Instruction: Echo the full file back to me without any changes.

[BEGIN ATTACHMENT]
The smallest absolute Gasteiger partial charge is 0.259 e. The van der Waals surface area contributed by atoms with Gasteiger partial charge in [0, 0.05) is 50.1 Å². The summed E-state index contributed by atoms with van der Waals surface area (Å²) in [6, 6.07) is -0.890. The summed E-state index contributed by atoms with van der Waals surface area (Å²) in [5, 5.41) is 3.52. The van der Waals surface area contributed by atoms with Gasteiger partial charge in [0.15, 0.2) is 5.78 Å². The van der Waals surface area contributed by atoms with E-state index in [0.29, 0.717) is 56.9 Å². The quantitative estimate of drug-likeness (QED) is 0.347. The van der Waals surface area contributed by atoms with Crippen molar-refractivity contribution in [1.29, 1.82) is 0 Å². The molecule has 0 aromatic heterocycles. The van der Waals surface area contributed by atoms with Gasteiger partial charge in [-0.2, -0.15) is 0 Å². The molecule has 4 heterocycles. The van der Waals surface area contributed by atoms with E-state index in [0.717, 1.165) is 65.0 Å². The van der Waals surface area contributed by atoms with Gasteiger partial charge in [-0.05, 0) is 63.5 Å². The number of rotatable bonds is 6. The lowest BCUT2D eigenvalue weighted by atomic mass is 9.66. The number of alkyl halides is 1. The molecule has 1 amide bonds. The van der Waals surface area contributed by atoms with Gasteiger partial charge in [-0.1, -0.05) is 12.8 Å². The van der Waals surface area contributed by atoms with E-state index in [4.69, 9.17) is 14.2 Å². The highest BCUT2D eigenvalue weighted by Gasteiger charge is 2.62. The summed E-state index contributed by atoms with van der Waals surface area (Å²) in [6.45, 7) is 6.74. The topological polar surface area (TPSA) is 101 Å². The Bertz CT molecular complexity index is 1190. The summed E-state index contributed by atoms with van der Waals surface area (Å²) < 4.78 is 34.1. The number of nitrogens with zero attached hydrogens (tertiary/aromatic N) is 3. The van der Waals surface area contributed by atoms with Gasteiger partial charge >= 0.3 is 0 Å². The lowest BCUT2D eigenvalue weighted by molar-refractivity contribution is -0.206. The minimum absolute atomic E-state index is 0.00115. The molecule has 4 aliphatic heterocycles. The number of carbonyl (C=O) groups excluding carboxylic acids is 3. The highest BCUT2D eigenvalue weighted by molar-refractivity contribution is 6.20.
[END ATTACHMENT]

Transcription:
The smallest absolute Gasteiger partial charge is 0.259 e. The van der Waals surface area contributed by atoms with Gasteiger partial charge in [0, 0.05) is 50.1 Å². The summed E-state index contributed by atoms with van der Waals surface area (Å²) in [6, 6.07) is -0.890. The summed E-state index contributed by atoms with van der Waals surface area (Å²) in [5, 5.41) is 3.52. The van der Waals surface area contributed by atoms with Gasteiger partial charge in [0.15, 0.2) is 5.78 Å². The van der Waals surface area contributed by atoms with E-state index in [0.29, 0.717) is 56.9 Å². The quantitative estimate of drug-likeness (QED) is 0.347. The van der Waals surface area contributed by atoms with Crippen molar-refractivity contribution in [1.29, 1.82) is 0 Å². The molecule has 0 aromatic heterocycles. The van der Waals surface area contributed by atoms with Gasteiger partial charge in [-0.2, -0.15) is 0 Å². The molecule has 4 heterocycles. The van der Waals surface area contributed by atoms with E-state index in [0.717, 1.165) is 65.0 Å². The van der Waals surface area contributed by atoms with Gasteiger partial charge in [-0.05, 0) is 63.5 Å². The number of rotatable bonds is 6. The lowest BCUT2D eigenvalue weighted by atomic mass is 9.66. The number of alkyl halides is 1. The molecule has 1 amide bonds. The van der Waals surface area contributed by atoms with Gasteiger partial charge in [-0.1, -0.05) is 12.8 Å². The van der Waals surface area contributed by atoms with E-state index in [4.69, 9.17) is 14.2 Å². The highest BCUT2D eigenvalue weighted by Gasteiger charge is 2.62. The summed E-state index contributed by atoms with van der Waals surface area (Å²) in [6.45, 7) is 6.74. The topological polar surface area (TPSA) is 101 Å². The Bertz CT molecular complexity index is 1190. The summed E-state index contributed by atoms with van der Waals surface area (Å²) < 4.78 is 34.1. The number of nitrogens with zero attached hydrogens (tertiary/aromatic N) is 3. The van der Waals surface area contributed by atoms with Gasteiger partial charge >= 0.3 is 0 Å². The lowest BCUT2D eigenvalue weighted by molar-refractivity contribution is -0.206. The minimum absolute atomic E-state index is 0.00115. The molecule has 4 aliphatic heterocycles. The number of carbonyl (C=O) groups excluding carboxylic acids is 3. The highest BCUT2D eigenvalue weighted by molar-refractivity contribution is 6.20.